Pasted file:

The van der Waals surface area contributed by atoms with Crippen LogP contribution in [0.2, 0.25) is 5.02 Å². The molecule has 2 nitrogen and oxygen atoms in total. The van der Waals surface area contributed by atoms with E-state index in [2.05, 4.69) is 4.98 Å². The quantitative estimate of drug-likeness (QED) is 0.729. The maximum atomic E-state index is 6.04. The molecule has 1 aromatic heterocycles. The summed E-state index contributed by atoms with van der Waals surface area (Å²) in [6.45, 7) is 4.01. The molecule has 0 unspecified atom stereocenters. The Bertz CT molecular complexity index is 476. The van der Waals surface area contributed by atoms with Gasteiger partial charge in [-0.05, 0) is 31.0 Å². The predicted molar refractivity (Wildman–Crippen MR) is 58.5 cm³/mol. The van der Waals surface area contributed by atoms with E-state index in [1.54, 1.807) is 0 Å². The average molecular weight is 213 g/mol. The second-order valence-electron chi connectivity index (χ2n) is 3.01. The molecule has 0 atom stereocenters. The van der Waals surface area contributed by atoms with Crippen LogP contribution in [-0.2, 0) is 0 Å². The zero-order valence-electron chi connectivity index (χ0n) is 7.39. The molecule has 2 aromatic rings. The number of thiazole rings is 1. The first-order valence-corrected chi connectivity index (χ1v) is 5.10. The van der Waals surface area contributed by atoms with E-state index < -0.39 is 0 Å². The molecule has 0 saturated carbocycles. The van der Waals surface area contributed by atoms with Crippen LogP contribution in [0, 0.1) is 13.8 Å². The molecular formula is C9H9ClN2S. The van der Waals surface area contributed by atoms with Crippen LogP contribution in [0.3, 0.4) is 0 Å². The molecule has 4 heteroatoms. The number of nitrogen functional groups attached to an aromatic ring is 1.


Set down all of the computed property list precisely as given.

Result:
The van der Waals surface area contributed by atoms with Crippen LogP contribution in [0.2, 0.25) is 5.02 Å². The molecule has 2 nitrogen and oxygen atoms in total. The van der Waals surface area contributed by atoms with E-state index in [2.05, 4.69) is 4.98 Å². The quantitative estimate of drug-likeness (QED) is 0.729. The maximum atomic E-state index is 6.04. The molecule has 1 aromatic heterocycles. The summed E-state index contributed by atoms with van der Waals surface area (Å²) in [6.45, 7) is 4.01. The molecule has 0 unspecified atom stereocenters. The Bertz CT molecular complexity index is 476. The van der Waals surface area contributed by atoms with Gasteiger partial charge in [-0.05, 0) is 31.0 Å². The predicted molar refractivity (Wildman–Crippen MR) is 58.5 cm³/mol. The van der Waals surface area contributed by atoms with E-state index in [1.54, 1.807) is 0 Å². The average molecular weight is 213 g/mol. The second-order valence-electron chi connectivity index (χ2n) is 3.01. The molecule has 0 atom stereocenters. The van der Waals surface area contributed by atoms with Crippen LogP contribution in [-0.2, 0) is 0 Å². The zero-order valence-electron chi connectivity index (χ0n) is 7.39. The molecule has 2 aromatic rings. The number of thiazole rings is 1. The first-order valence-corrected chi connectivity index (χ1v) is 5.10. The van der Waals surface area contributed by atoms with E-state index < -0.39 is 0 Å². The molecule has 0 saturated carbocycles. The van der Waals surface area contributed by atoms with Crippen LogP contribution in [0, 0.1) is 13.8 Å². The molecular formula is C9H9ClN2S. The van der Waals surface area contributed by atoms with Crippen LogP contribution in [0.3, 0.4) is 0 Å². The molecule has 4 heteroatoms. The number of nitrogen functional groups attached to an aromatic ring is 1.